Neuchâtel
Neuchâtel (© x-drew - iStockphoto.com)
outstanding Neuchâtel is a charming town located along the lake bearing its name, in the Jura mountains. Most of the centre is endowed with handsome French-style limestone façades. The main sight is Neuchâtel Castle, perched on a small hill in the middle of town.
Oberhofen Castle
Oberhofen Castle (© Mihai-Bogdan Lazar - Fotolia.com)
very good Picturesquely sited on the shores of Lake Thun, Oberhofen Castle was erected between the 12th and 15th centuries. Its interior dates from the 16th to 19th century. It now hosts an extension of the Berne History Museum.

Other attractions

very good Biel/Bienne
very good Delémont
very good Gruyères
very good La Chaux-de-Fonds ※
very good Montreux
good Sion

Central Switzerland

Bernese Oberland
Jungfrau and Grindelwald Village in Berner Oberland (© nevereverro - iStockphoto.com)
must-see The Berner Oberland (Bernese Highlands) is the area around Lake Thun and Lake Brienz. South of Interlaken, the scenic valleys comprise the villages of Grindelwald, Lauterbrunnen, and Wengen, all commanding spectacular views of the Jungfrau, Eiger and Mönch to the south, and the Wetterhorn to the east.
Lucerne
Lucerne (© olimpiupop - Fotolia.com)
must-see Lucerne was the first city to join the Old Swiss Confederacy, in 1332. One of the cradles of Swiss tourism, Lucerne is a lovely city with remarkably preserved old town. Its most famous landmark is the Chapel Bridge (Kapellbrücke), a wooden footbridge straddling the Reuss River that was first erected in the 14th century (and last rebuilt in 1994 after being partly destroyed by a fire). Overlooking the city, Mount Pilatus can be reached by the world's steepest cogwheel railway from Alpnachstad.
Matterhorn
Matterhorn (© Leroy Julien - iStockphoto.com)
must-see Known as Monte Cervino in Italian and Mont Cervin in French, the Matterhorn is one of the most photographed mountain in the world, thanks to its characteristic pyramidal apex, with each of its four faces pointing in one of the cardinal directions. It is the fifth highest Swiss peak, rising to 4,478 meters (14,690 ft). The mountain overlooks the town of Zermatt to the north-east and Breuil-Cervinia in the Aosta Valley to the south. Zermatt is however the only access point, providing cable car and funicular railway up the Matterhorn slopes for skiiers all year round. The Glacier Express train connect Zermatt to St. Moritz, where it connects with the Rhaetian Railway.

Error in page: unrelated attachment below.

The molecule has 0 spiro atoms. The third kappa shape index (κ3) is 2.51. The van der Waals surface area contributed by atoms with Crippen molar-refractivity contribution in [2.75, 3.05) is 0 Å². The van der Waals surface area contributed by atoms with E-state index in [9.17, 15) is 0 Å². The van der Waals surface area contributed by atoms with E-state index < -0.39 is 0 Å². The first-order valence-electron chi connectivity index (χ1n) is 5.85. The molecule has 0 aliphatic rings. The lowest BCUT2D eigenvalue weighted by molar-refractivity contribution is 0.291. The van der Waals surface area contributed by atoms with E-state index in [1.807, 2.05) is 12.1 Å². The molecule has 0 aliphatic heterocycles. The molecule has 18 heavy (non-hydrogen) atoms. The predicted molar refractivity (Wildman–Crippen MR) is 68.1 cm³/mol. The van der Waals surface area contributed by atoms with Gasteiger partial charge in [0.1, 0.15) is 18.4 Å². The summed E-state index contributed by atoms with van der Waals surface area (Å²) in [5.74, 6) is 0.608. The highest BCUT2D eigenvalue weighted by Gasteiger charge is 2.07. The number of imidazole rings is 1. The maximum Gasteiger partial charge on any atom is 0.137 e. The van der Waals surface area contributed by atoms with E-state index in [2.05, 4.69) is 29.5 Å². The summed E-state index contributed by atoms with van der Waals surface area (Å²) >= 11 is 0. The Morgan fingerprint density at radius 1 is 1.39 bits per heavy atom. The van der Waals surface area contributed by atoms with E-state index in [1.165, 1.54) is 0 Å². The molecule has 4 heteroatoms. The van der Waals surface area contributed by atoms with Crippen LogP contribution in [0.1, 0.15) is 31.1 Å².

Zürich
Zürich (© Combo Design - iStockphoto.com)
must-see Largest Swiss city, Zurich is a global city and one of the world's most important financial centre. Several surveys have ranked the city first in the world for its quality of life. Zurich is often deemed the wealthiest city in Europe. Settled continously since the Neolithic, Zurich grew from the Roman outpost of Turicum. Charlemagne's grandson built a castle on the site of the Roman one in what is now the Lindenhof, in the Old Town. Just beside it, St. Peter's Church has the largest clock face in Europe. Zurich boasts several world-class museums, notably the Swiss National Museum (Landesmuseum) and the Zurich Museum of Art (Kunsthaus). The Zurich Opera House, one of Europe's most prestigious, was the seat of Richard Wagner's activities during his 9 years of Swiss exile. Launched in 2005, the Zurich Film Festival is rapidly becoming a spearhead in its category.
Basel
Basel (© David Espin - Fotolia.com)
outstanding Located on the Rhine, just across the French and German borders, Basel is Switzerland third largest city, and is home to its oldest university (founded in 1460). Despite the fact that most of the Swiss chemical and pharmaceutical industry is based here, Basel is no Swiss Manchester and managed to retain a beautifully preserved old town, with a Romanesque cathedral and a Renaissance town hall.
Berne ※
Berne (© swisshippo - Fotolia.com)
outstanding Bern is the seat of Switzerland's federal government, which makes it its de facto capital. Bern is home to 114 Swiss heritage sites of national significances, and its entire historical centre was declared a World Heritage Site by the UNESCO. The greenish grey Old Town features arched arcades along all the commercial streets. The most famous landmark is the Zytglogge, a 13th century city gate and clock tower. The most imposing building is the neoclassical Federal Palace (Bundesrathaus), hosting the Federal Council and the Federal Assembly.
Swiss Alps Jungfrau-Aletsch ※
Eiger, Monch and Jungfrau mountains, Swiss Alps Jungfrau-Aletsch (© Mihai-Bogdan Lazar - Fotolia.com)